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  Opinion   Columnists  03 Feb 2018  ‘America first’ isn’t a Trump innovation

‘America first’ isn’t a Trump innovation

Published : Feb 3, 2018, 12:25 am IST
Updated : Feb 3, 2018, 12:25 am IST

Under Franklin Roosevelt, the US favoured liberation for European colonies after the Second World War.

US President Donald Trump (Photo: AP)
 US President Donald Trump (Photo: AP)

The beginning of the end for what the Vietnamese appropriately refer to as the American War came with an audacious assault in the early hours of the first day of Tet, the Vietnamese new year, in 1968.

Tactically, it was a disaster for the North Vietnamese Army and the South Vietnamese National Liberation Front. Strategically, it was a masterstroke. The fact that less than two dozen guerrillas infiltrated the US embassy in Saigon 50 years ago on January 31 and held it for several hours, raising the NLF flag in the citadel known as “Pentagon East”, changed perceptions of the war in America and across the world.


Although 1967 had witnessed a heightening of antiwar sentiment among American youth, not least those eligible for the military draft, most US citizens had hitherto backed the war, tending to believe the lies told by successive administrations and much of the media. The Tet Offensive demonstrated that the war was unwinnable.

It took somewhat longer for its sheer immorality to widely sink in. The My Lai massacre of March 1968, publicised the following year, was another turning point. Much domestic American opposition to the war nonetheless sprang from the creeping realisation that victory wasn’t imminent, rather than an epiphany about the true nature of a horribly misguided venture.


Under Franklin Roosevelt, the US favoured liberation for European colonies after the Second World War. A representative of the OSS — CIA’s precursor — stood close by as Ho Chi Minh, quoting from the US Declaration of Independence, announced the birth of an independent nation following the end of Japanese occupation. But Roosevelt died in 1945, and Harry Truman’s administration embroiled itself in a cold war with the Soviet Union and, soon enough China, seen as the primary enemies.

As a consequence, the US began backing the French reoccupation of Vietnam, and continued to do so beyond the colonialist forces’ game-changing comeuppance at Dien Bien Phu in 1954, which clearly demonstrated the Vietnamese resolve for liberation. By the time French forces withdrew from the territory, Vietnam had been divided across the middle, with a reunification election in the near future ratified at peace talks in Paris.


Once it became clear that the Viet Minh running the north would sweep any popular vote, the democratic intention was hastily abandoned. The US began sending in military advisers to the south, ruled by the deeply corrupt Diem brothers, whom the US succeeded in overthrowing via its favoured instrument of a military coup in 1963. The siblings were summarily executed just weeks before John F. Kennedy’s assassination. Not long afterwards, the American military role began to expand exponentially; at the height of the aggression, more than half a million US troops were deployed in Indo-China.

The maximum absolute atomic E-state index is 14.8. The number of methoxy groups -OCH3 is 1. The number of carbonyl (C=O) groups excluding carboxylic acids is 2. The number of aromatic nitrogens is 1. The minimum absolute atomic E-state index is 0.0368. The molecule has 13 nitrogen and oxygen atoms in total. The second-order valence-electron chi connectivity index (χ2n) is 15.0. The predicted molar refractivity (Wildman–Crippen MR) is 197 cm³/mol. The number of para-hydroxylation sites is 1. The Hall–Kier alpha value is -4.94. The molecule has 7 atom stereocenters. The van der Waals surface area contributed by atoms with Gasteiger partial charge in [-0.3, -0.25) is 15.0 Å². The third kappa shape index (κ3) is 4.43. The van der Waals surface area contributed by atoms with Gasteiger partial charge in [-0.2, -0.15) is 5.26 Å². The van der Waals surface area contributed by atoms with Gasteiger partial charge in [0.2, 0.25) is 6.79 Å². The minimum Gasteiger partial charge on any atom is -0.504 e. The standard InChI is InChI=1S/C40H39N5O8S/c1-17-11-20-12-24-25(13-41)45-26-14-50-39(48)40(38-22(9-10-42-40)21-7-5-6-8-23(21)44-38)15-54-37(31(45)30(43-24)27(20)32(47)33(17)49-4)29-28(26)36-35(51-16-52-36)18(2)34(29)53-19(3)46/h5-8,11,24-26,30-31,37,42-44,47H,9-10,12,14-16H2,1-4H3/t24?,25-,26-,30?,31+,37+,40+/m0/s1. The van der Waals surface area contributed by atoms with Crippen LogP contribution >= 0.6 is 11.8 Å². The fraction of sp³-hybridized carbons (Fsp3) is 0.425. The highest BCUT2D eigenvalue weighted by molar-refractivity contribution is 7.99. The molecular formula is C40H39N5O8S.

Both Kennedy and his successor, Lyndon B. Johnson, privately acknowledged that their adventurism in Vietnam was militarily untenable. It was steadily expanded primarily to save face: until that point, the US had never lost a war. The American public cottoned on to the scale of the deception only after the Pentagon Papers were leaked by Daniel Ellsberg in 1971. In its wisdom, the electorate nonetheless chose to re-elect Richard Nixon by a landslide in 1972. Four years earlier, he had promised “peace with honour” but, determined not to be the first US President to acknowledge defeat on the battlefield, had escalated the war, not least by bombing Cambodia, a decision that made way for the Khmer Rouge and its genocide.


Ironically, it took Vietnamese intervention to displace the Khmer Rouge, which in turn entailed an assault by Deng Xiaoping’s newly neo-liberalising China that Vietnam was able to ward off.

Going back to the Tet Offensive, the premonition of American imperialism’s ultimate defeat echoed far and wide. Perhaps the revolts that subsequently broke out in various parts of the globe 50 years ago would have occurred anyway. Yet the evidence of a tiny Southeast Asian nation not only defying the world’s most formidable military machine but actually winning victories against it undoubtedly helped to shatter the notion that late-20th-century imperialism was invincible. The Vietnamese were every day demonstrating the reverse.


It took another seven years for the war to end with Vietnam’s reunification and the withdrawal of the last American personnel and some of their collaborators — after the loss of millions of Vietnamese lives, and nearly 60,000 American ones. Last year’s recent Ken Burns/Lynn Novick TV miniseries, The Vietnam War, contains loads of fascinating documentary footage and ostensibly seeks to depict both sides of the story, yet reinforces the absurd fallacy that the cruel war was primarily an American tragedy, a salutary reminder that “America first” isn’t a Donald Trump innovation.

By arrangement with Dawn

Tags: donald trump, franklin roosevelt, vietnam war